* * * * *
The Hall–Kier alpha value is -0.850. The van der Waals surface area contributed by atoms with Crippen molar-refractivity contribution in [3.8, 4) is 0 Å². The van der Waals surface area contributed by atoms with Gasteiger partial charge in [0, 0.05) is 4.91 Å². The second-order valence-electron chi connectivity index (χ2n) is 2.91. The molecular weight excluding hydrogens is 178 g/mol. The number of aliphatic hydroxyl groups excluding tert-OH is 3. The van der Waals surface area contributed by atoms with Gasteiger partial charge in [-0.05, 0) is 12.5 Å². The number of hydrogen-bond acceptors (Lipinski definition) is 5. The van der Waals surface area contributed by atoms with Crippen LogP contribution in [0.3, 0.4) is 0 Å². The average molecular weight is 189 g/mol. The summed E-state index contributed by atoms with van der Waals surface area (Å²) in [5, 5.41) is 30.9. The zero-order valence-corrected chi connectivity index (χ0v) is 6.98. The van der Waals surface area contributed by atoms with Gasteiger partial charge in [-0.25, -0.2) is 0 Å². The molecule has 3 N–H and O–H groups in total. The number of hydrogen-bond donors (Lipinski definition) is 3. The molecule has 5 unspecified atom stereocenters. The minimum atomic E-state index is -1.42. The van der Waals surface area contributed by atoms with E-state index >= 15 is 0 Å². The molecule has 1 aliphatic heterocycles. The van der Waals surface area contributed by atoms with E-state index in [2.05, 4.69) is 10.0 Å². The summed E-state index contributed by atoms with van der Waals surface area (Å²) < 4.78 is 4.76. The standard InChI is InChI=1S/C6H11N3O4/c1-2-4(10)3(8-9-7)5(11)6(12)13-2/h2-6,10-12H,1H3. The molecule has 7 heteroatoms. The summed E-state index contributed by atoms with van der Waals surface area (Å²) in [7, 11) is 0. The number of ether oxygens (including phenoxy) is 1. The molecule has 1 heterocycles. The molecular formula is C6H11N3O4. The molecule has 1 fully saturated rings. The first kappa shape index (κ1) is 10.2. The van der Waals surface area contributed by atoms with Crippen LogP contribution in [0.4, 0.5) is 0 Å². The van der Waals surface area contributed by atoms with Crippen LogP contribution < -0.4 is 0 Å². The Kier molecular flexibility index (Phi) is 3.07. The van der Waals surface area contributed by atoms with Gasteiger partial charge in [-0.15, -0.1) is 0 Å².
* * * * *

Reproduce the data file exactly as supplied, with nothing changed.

The Hall–Kier alpha value is -0.850. The van der Waals surface area contributed by atoms with Crippen molar-refractivity contribution in [3.8, 4) is 0 Å². The van der Waals surface area contributed by atoms with Gasteiger partial charge in [0, 0.05) is 4.91 Å². The second-order valence-electron chi connectivity index (χ2n) is 2.91. The molecular weight excluding hydrogens is 178 g/mol. The number of aliphatic hydroxyl groups excluding tert-OH is 3. The van der Waals surface area contributed by atoms with Gasteiger partial charge in [-0.05, 0) is 12.5 Å². The number of hydrogen-bond acceptors (Lipinski definition) is 5. The van der Waals surface area contributed by atoms with Crippen LogP contribution in [0.3, 0.4) is 0 Å². The average molecular weight is 189 g/mol. The summed E-state index contributed by atoms with van der Waals surface area (Å²) in [5, 5.41) is 30.9. The zero-order valence-corrected chi connectivity index (χ0v) is 6.98. The van der Waals surface area contributed by atoms with Gasteiger partial charge in [-0.25, -0.2) is 0 Å². The molecule has 3 N–H and O–H groups in total. The number of hydrogen-bond donors (Lipinski definition) is 3. The molecule has 5 unspecified atom stereocenters. The minimum atomic E-state index is -1.42. The van der Waals surface area contributed by atoms with E-state index >= 15 is 0 Å². The molecule has 1 aliphatic heterocycles. The van der Waals surface area contributed by atoms with E-state index in [2.05, 4.69) is 10.0 Å². The summed E-state index contributed by atoms with van der Waals surface area (Å²) < 4.78 is 4.76. The standard InChI is InChI=1S/C6H11N3O4/c1-2-4(10)3(8-9-7)5(11)6(12)13-2/h2-6,10-12H,1H3. The molecule has 7 heteroatoms. The summed E-state index contributed by atoms with van der Waals surface area (Å²) in [7, 11) is 0. The number of ether oxygens (including phenoxy) is 1. The molecule has 1 heterocycles. The molecular formula is C6H11N3O4. The molecule has 1 fully saturated rings. The first kappa shape index (κ1) is 10.2. The van der Waals surface area contributed by atoms with Crippen LogP contribution in [0.4, 0.5) is 0 Å². The van der Waals surface area contributed by atoms with Crippen LogP contribution < -0.4 is 0 Å². The Kier molecular flexibility index (Phi) is 3.07. The van der Waals surface area contributed by atoms with Gasteiger partial charge in [-0.15, -0.1) is 0 Å².